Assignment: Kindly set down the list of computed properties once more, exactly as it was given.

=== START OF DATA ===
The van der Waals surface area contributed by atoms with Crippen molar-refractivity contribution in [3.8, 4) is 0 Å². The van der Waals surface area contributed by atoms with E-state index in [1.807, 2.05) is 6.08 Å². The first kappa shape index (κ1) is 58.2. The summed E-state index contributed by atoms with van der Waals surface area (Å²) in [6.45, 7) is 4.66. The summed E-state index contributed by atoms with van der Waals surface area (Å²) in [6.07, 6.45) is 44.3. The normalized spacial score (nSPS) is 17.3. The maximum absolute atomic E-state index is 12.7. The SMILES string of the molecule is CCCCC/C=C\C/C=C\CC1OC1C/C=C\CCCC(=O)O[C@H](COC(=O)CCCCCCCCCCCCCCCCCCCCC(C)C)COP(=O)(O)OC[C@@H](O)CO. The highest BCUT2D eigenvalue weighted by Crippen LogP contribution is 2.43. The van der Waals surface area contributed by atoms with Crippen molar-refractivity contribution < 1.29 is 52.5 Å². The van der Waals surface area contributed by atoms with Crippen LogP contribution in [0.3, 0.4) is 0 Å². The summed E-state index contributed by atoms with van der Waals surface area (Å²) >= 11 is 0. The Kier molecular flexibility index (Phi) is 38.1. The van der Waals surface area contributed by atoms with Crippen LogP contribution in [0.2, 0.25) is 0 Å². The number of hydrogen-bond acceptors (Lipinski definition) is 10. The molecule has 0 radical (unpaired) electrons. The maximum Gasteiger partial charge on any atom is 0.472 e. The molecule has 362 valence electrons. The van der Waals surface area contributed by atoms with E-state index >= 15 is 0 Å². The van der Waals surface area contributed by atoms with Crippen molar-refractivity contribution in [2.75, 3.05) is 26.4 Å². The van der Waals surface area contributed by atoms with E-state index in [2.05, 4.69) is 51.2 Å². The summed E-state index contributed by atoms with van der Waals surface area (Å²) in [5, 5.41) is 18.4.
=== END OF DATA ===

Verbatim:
The van der Waals surface area contributed by atoms with Crippen molar-refractivity contribution in [3.8, 4) is 0 Å². The van der Waals surface area contributed by atoms with E-state index in [1.807, 2.05) is 6.08 Å². The first kappa shape index (κ1) is 58.2. The summed E-state index contributed by atoms with van der Waals surface area (Å²) in [6.45, 7) is 4.66. The summed E-state index contributed by atoms with van der Waals surface area (Å²) in [6.07, 6.45) is 44.3. The normalized spacial score (nSPS) is 17.3. The maximum absolute atomic E-state index is 12.7. The SMILES string of the molecule is CCCCC/C=C\C/C=C\CC1OC1C/C=C\CCCC(=O)O[C@H](COC(=O)CCCCCCCCCCCCCCCCCCCCC(C)C)COP(=O)(O)OC[C@@H](O)CO. The highest BCUT2D eigenvalue weighted by Crippen LogP contribution is 2.43. The van der Waals surface area contributed by atoms with Crippen molar-refractivity contribution < 1.29 is 52.5 Å². The van der Waals surface area contributed by atoms with Crippen LogP contribution in [0.3, 0.4) is 0 Å². The summed E-state index contributed by atoms with van der Waals surface area (Å²) >= 11 is 0. The Kier molecular flexibility index (Phi) is 38.1. The van der Waals surface area contributed by atoms with Crippen LogP contribution in [0.2, 0.25) is 0 Å². The number of hydrogen-bond acceptors (Lipinski definition) is 10. The molecule has 0 radical (unpaired) electrons. The maximum Gasteiger partial charge on any atom is 0.472 e. The molecule has 362 valence electrons. The van der Waals surface area contributed by atoms with E-state index >= 15 is 0 Å². The van der Waals surface area contributed by atoms with Crippen molar-refractivity contribution in [2.75, 3.05) is 26.4 Å². The van der Waals surface area contributed by atoms with E-state index in [2.05, 4.69) is 51.2 Å². The summed E-state index contributed by atoms with van der Waals surface area (Å²) in [5, 5.41) is 18.4.